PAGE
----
Massachusetts Democrat Senator John Kerry was his Party’s 2004 nominee for President. Two hallmarks of his losing campaign were his incredible stiffness – he managed to make 2000 Democrat nominee Al Gore look lively – and his notorious assertion that “I actually did vote for the $87 billion before I voted against it.”
This linguistic whiplash was part of a Kerry pattern, and led to his being branded “Senator Flip Flop.”
We are still learning just how long-standing and ingrained this Kerry pattern is.
Mike Riggs at the Daily Caller has an amazing document from the Senator’s past. A 1998 Congressional letter to then Federal Communications Commission (FCC) Chairman William Kennard onto which Senator Kerry signed. The letter reads in part:
“The overarching policy goal of the 1996 Act is to promote a market-driven, robustly competitive environment for all communications services. Given that, we wish to make it clear that nothing in the 1996 (Telecommunications) Act or its legislative history suggests that Congress intended to alter the current classification of Internet and other information services or to expand traditional telephone regulation to new and advanced services.”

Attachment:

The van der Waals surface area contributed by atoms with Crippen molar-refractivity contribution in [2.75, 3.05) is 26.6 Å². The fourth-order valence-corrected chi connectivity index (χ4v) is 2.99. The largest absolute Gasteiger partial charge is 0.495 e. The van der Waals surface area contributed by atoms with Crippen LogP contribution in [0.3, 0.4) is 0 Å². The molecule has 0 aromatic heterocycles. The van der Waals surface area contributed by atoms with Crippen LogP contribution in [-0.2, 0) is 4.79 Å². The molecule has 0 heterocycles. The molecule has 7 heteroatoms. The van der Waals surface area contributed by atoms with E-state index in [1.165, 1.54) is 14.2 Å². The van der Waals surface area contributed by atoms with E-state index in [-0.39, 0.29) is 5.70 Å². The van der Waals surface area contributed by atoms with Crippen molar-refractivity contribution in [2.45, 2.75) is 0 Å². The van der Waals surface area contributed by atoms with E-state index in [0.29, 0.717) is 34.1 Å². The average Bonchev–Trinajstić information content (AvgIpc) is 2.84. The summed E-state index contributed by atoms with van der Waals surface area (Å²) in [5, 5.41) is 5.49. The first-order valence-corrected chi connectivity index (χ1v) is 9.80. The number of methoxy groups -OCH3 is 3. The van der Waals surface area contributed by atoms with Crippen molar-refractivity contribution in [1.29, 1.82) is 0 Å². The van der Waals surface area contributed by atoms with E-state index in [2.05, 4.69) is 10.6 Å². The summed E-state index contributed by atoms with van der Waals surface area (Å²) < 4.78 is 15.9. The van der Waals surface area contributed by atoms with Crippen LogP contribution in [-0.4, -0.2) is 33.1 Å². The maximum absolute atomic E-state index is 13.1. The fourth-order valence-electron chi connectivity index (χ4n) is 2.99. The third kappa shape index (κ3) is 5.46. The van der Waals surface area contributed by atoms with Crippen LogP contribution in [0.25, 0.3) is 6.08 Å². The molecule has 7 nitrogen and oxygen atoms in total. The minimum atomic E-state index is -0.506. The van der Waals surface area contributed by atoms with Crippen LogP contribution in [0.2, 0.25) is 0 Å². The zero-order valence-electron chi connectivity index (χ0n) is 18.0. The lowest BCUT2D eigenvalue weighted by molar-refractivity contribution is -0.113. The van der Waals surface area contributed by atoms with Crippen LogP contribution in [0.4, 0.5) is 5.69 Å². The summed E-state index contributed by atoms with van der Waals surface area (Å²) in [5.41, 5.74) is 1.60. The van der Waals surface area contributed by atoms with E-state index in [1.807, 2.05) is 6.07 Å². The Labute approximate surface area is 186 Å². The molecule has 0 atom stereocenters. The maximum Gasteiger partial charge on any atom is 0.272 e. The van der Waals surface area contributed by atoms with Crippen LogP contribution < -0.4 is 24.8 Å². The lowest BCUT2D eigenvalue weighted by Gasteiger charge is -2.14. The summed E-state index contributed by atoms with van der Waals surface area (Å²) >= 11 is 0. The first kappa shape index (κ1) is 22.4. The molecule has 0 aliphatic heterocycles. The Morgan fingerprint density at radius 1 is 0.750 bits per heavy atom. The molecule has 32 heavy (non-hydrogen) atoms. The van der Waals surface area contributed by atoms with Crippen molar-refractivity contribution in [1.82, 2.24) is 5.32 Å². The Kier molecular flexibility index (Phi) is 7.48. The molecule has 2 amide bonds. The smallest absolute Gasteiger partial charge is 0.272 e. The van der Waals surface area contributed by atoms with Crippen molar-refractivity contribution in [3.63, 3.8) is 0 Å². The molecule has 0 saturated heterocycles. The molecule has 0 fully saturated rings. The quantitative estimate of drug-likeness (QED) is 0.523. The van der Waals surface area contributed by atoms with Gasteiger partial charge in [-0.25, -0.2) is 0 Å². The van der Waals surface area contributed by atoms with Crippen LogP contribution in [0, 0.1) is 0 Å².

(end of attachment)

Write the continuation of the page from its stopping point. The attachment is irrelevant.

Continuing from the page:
Meaning Senator Kerry was stating that the 1996 Telecommunications Act did not authorize the FCC to apply its oppressive Title II telephone regulatory regime to the Internet.
Oh what a dozen years will do to Senator Flip Flop’s outlook on things.
Senator Kerry is today one of the leading proponents for the absurd notion that is Network Neutrality. He is in fact so much in favor of it that in order to see it implemented he has called for the FCC to – unilaterally apply its oppressive Title II telephone regulatory regime to the Internet.
In other words, do exactly what his 1998 letter clearly tells the FCC it is not authorized to do.
Again, all FCC powers are born in acts of Congress. They do not have any authority to regulate anything until a law – passed by Congress and signed by the President – first gives it to them.
This serves as an excellent check on the potential regulatory abuses that could emanate from but three of five unelected FCC Commissioners – i.e. federal bureaucrats.
Senator Kerry understood this – in 1998. He and his fellow elected officials had just spent five long years crafting the 1996 Telecommunications Act. He didn’t want to see the will of the people – embodied in that law – abrogated by any autocratic action by the Commission.
Twelve years later, nothing in the law or the FCC’s charter has changed. The only thing that has is Senator Kerry’s position on a unilateral Internet power grab – that he was warning the Commission against, but is now calling on it to commit.